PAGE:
Recently I went over the page kindly maintained by jeffschuler to get a sense of the status of the Drupal Geospatial Modules. If I consider investing in developing a Drupal Webmapping, how much can I rely on modules to exist in the future?
The graph below shows that many more geospatial modules exist in versions for Drupal 6 than Drupal 7 — Drupal 7 looking more similar to Drupal 5. However, there are two new modules that exist only for Drupal 7, Geofield (alpha release, seeking co-maintainers) and Address field (beta release, actively maintained).
For the last several weeks I have been busy preparing for this summer’s Sea Island Field School. I am very grateful to Rich Holeton and Makoto Tsuchitani to have given me the opportunity to provide every student of the group with an iPad2 this year. Building on last year’s experience and with this year’s project focus in mind I am currently testing applications and capabilities of the new device. To take a look head over to ubiquity.stanford.edu and read here and here.
With a recent revamping of our Spatial Interest Group Website we decided to take a look at social networking tools and how we might employ them for a greater visibility for the site and a more dynamic content. It caused me to revisit Twitter, to explore the possibility to set up a group account (for restricted membership not without a third party paid service) and to set up my personal digital environment that would allow to shorten URLs, manage accounts, and send Tweets from everywhere I was going, physically and virtually. It also pulled me into the academic network of Twitter users.
I have blogged about Twitter before, because I have been curious about the academic value of social networking tools, and how it ties into faculty work. While in my opinion there is still too much ‘noise’ in the information that’s being put out there, it is interesting to see its adoption by members of academic institutions, who engage in exchanges with their colleagues. According to this study of 1400 college faculty members, participation on Twitter is up from 30.7 in 2009 to 35.2% in 2010. 72.2% of this user group use Twitter to share information with peers and 70.4% use it as a real-time news source. My guess, based on the number of tweets from the network I entered, would be that most, if not all of the contributors have tweeted for less then a year, probably even only a few months.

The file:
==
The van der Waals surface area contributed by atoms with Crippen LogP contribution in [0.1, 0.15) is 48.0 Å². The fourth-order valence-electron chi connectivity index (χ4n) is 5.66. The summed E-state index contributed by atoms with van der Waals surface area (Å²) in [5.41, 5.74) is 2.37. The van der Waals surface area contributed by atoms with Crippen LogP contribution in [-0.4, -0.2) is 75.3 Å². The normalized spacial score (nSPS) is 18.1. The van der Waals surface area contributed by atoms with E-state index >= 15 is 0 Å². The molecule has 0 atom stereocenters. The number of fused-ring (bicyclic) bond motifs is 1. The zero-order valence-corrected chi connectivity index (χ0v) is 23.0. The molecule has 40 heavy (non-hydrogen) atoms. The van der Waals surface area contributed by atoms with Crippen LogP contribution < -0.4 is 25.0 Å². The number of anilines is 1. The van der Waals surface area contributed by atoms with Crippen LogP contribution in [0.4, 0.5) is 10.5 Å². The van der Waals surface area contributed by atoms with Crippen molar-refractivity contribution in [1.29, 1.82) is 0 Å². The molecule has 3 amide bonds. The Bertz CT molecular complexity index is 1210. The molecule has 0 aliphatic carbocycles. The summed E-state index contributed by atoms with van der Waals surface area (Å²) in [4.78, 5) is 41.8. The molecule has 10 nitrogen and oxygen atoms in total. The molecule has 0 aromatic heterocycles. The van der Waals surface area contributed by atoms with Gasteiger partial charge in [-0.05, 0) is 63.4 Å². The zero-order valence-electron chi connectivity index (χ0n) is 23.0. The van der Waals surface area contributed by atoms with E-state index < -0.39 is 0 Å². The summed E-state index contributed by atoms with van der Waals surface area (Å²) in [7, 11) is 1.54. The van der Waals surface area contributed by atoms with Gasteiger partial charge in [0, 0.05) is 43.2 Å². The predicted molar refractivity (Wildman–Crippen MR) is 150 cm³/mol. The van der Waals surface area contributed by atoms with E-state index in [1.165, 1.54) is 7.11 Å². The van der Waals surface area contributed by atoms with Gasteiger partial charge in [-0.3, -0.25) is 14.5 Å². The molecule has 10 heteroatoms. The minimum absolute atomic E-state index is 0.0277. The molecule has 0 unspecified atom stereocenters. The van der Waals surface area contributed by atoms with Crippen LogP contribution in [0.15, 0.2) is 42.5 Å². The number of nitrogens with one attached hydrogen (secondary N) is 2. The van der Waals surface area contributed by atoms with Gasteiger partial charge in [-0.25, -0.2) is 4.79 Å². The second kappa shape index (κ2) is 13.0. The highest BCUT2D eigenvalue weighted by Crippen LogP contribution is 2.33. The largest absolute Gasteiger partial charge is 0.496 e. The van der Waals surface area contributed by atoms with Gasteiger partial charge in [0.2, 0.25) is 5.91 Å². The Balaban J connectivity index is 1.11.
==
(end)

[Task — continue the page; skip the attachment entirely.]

What is most compelling for me is that some of my faculty have begun to take up tweeting as routine activity (@juemos, @SimonJackman), which has become a great source of information, quite relevant for my work as ATS. What better way to know what your faculty are up to?
Curiously, only a third of the respondents used Twitter in a course “sometimes,” “occasionally,” or “frequently.” Suspected cause: the students. Stanford students are not on Twitter.
If you are interested in the work of the ATS group beyond this blog, you can follow the Stanford ATSs @mljockers @cncoleman, and @ceng_l, or our interest group @stanfordspatial.